The Hollywood Reporter published an article titled “How Michael B. Jordan Pulled Off Hollywood’s First Officially ‘Inclusive’ Production.” Oscar-nominated filmmaker Lee Daniels (Precious) said when he saw the article he “felt misled” by the headline. While he gives Jordan his due “for ensuring greater diversity” with his new project Just Mercy, Daniels contends that Jordan is not the first to do so. Daniels points out “where the article falls short is in its misrepresentation of the historical record of Hollywood.” (Michael B. Jordan will play Harvard Law civil rights defense attorney Bryan Stevenson in the film Just Mercy which will be released in 2020.)
Daniels mentions filmmakers Melvin Van Peebles, Kasi Lemmons, Spike Lee, and Tyler Perry, among many others, who have fought for the diversification in the industry and reminds his readers to “not turn our backs on the sacrifices of the groundbreaking African-American predecessors who paved the way and opened doors for all.” Tyler Perry re-posted Daniels’s reaction and added the Wayans brothers and Robert Townsend to the list.
As a director and producer Lee Daniels has stood tall on that paved way. His films and TV work include Empire, Star, Monster’s Ball, Precious, and The Butler, among others.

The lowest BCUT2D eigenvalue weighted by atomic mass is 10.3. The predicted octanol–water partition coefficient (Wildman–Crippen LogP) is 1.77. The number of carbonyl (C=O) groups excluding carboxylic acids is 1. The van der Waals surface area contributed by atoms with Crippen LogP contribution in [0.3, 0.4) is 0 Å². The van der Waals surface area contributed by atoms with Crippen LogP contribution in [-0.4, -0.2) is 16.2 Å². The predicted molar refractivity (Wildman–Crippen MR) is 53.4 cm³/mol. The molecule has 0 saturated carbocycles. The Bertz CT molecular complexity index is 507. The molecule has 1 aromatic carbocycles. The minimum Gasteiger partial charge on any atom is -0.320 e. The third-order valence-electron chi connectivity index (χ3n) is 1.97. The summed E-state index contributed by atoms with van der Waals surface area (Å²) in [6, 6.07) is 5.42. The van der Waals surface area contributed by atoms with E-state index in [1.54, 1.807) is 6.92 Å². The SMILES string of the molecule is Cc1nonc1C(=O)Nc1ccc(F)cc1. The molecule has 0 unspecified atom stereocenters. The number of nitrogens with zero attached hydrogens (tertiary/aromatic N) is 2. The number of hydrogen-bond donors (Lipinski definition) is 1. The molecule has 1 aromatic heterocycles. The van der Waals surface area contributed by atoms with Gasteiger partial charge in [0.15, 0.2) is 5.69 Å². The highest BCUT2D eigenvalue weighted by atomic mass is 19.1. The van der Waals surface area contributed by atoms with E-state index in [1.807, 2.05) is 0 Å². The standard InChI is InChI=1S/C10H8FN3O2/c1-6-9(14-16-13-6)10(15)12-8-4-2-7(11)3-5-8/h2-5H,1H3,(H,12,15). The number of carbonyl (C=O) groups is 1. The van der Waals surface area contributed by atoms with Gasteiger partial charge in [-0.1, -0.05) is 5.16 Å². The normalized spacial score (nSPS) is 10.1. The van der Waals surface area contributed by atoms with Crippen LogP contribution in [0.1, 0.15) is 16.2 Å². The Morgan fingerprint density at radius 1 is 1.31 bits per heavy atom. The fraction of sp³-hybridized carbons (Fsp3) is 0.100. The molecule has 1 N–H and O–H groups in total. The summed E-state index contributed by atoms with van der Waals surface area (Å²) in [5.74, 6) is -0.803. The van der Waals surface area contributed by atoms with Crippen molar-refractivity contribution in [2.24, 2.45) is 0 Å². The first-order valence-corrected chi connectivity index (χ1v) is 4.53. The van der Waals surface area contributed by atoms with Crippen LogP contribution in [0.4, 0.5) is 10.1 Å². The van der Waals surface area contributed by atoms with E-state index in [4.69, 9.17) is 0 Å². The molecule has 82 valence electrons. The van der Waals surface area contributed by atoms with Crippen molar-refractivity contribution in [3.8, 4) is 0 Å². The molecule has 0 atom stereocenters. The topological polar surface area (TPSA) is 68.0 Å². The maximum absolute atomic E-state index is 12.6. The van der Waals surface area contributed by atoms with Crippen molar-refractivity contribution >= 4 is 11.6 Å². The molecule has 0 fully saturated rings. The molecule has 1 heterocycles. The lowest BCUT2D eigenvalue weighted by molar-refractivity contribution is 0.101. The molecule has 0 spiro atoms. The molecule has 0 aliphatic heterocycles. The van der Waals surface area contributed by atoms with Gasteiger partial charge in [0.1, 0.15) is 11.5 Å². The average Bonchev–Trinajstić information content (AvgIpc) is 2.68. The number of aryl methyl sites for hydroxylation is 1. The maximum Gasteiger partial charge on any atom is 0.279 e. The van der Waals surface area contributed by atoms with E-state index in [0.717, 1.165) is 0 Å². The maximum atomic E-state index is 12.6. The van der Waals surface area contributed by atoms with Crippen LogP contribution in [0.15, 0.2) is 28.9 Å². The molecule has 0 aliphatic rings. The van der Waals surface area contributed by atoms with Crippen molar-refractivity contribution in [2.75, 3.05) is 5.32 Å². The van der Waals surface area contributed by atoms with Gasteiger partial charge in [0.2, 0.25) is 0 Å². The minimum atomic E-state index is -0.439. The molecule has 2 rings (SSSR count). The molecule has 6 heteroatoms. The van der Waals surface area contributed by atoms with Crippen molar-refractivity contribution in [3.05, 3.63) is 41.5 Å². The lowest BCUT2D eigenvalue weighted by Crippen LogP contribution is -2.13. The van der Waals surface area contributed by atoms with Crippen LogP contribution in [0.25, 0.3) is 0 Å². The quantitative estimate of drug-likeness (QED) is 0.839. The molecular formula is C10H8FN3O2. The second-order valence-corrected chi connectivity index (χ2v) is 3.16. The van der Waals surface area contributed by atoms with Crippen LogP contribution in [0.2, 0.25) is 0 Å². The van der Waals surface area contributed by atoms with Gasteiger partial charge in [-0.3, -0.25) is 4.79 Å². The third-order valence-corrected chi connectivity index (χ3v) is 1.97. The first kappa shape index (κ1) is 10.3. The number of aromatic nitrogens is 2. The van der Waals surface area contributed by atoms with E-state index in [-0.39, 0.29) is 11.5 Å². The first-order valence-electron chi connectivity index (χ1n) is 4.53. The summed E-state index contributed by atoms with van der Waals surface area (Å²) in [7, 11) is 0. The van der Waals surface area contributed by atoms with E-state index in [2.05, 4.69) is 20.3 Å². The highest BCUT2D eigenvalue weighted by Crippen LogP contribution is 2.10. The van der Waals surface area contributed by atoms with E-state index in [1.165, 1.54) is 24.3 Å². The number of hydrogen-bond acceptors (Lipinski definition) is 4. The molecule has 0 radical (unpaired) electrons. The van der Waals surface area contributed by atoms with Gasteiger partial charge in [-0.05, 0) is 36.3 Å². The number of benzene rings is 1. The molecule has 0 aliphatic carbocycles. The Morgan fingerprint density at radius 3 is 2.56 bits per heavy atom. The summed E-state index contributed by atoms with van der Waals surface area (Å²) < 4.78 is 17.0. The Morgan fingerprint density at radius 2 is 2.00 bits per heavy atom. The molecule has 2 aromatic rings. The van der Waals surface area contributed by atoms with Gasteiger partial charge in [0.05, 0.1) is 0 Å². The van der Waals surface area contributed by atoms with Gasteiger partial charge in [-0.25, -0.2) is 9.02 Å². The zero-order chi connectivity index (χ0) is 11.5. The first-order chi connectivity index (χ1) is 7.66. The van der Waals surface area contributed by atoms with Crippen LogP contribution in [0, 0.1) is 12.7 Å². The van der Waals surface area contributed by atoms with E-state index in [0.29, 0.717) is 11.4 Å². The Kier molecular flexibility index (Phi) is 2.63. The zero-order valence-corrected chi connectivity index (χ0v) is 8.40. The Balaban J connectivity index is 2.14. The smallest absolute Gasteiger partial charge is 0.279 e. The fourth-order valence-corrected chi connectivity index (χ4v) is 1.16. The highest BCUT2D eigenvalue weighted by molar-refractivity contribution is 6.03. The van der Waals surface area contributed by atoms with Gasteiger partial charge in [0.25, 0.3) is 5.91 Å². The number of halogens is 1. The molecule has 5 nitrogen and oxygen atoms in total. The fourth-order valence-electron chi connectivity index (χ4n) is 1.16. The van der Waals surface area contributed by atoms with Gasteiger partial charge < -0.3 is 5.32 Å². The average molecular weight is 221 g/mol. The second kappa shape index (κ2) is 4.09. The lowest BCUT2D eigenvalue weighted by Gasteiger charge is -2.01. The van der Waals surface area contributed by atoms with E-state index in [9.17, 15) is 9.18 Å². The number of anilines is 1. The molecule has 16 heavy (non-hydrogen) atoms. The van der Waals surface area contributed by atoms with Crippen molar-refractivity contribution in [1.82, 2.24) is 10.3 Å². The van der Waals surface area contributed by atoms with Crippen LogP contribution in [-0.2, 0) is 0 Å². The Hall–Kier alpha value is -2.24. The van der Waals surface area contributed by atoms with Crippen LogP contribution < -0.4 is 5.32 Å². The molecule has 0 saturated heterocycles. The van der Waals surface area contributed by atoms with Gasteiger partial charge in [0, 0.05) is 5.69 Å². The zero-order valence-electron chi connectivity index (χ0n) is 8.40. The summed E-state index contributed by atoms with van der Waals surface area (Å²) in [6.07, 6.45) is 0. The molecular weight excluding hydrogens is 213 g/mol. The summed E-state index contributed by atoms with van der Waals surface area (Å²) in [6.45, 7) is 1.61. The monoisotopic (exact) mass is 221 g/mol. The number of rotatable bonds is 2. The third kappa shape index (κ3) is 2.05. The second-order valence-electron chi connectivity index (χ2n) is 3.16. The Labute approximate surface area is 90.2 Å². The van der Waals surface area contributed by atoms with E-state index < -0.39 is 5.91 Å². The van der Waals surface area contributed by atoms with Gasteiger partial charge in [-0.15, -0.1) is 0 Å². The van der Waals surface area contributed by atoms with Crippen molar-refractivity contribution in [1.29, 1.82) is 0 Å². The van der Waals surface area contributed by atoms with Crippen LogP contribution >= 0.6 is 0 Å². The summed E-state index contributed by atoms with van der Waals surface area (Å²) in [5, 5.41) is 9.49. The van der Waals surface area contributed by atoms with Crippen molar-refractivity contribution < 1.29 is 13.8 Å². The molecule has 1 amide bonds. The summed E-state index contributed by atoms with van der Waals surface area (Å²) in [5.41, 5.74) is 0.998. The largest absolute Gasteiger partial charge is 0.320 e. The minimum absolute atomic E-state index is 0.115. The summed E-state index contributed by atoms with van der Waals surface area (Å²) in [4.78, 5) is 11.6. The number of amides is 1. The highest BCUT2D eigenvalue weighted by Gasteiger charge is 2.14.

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Last night I saw this article and felt misled yet again by a headline. I went on to read one of the most important articles published by #TheHollywoodReporter in recent years. The article chronicles the emergence of a new production model in the television and film industry. The first “officially” inclusive production is credited to executive producer Michael B Jordan. Michael and the studio are properly heralded for their leadership in the film industry for ensuring greater diversity by establishing a production team drawing from traditionally disenfranchised groups in association with his new project 'Just Mercy.' Michael's efforts and rider are to be applauded and supported by all in Hollywood who hope to see a broader cross-section of America in the film industry. However, where the article falls short is in its misrepresentation of the historical record of Hollywood. Perhaps the author was unaware of previous undertakings to break down barriers in the industry. Is it believable that this is the "first" successful effort to diversify Hollywood production projects? There is no mention in the 372-word article of John Singleton who brought Hollywood to south-central Los Angeles and diversified his film projects with actors and a film crew never seen before. Where is a mention of Melvin Van Peebles, Julie Dash, Sidney Portier, the Hudlin brothers, Tim Reed, Vondi Cutis Hall, Kasi Lemmons, Carl Franklin, Spike Lee, the Hughes brothers or Charles Dutton who refused to step on the set until he saw greater African-American representation alongside him. What about Tyler Perry and the type of diversity and inclusion he brings to the set? I'm sure Michael would agree that the “unofficial” contributions to diversity of these artists and countless others, and the fight to have a seat at the table for underrepresented groups deserves to be honored and acknowledged. In celebrating current undertakings to diversify Hollywood we must not turn our backs on the sacrifices of the groundbreaking African-American predecessors who paved the way and opened doors for all. The headline and the article reveals an important aspect of the African-American experience in America….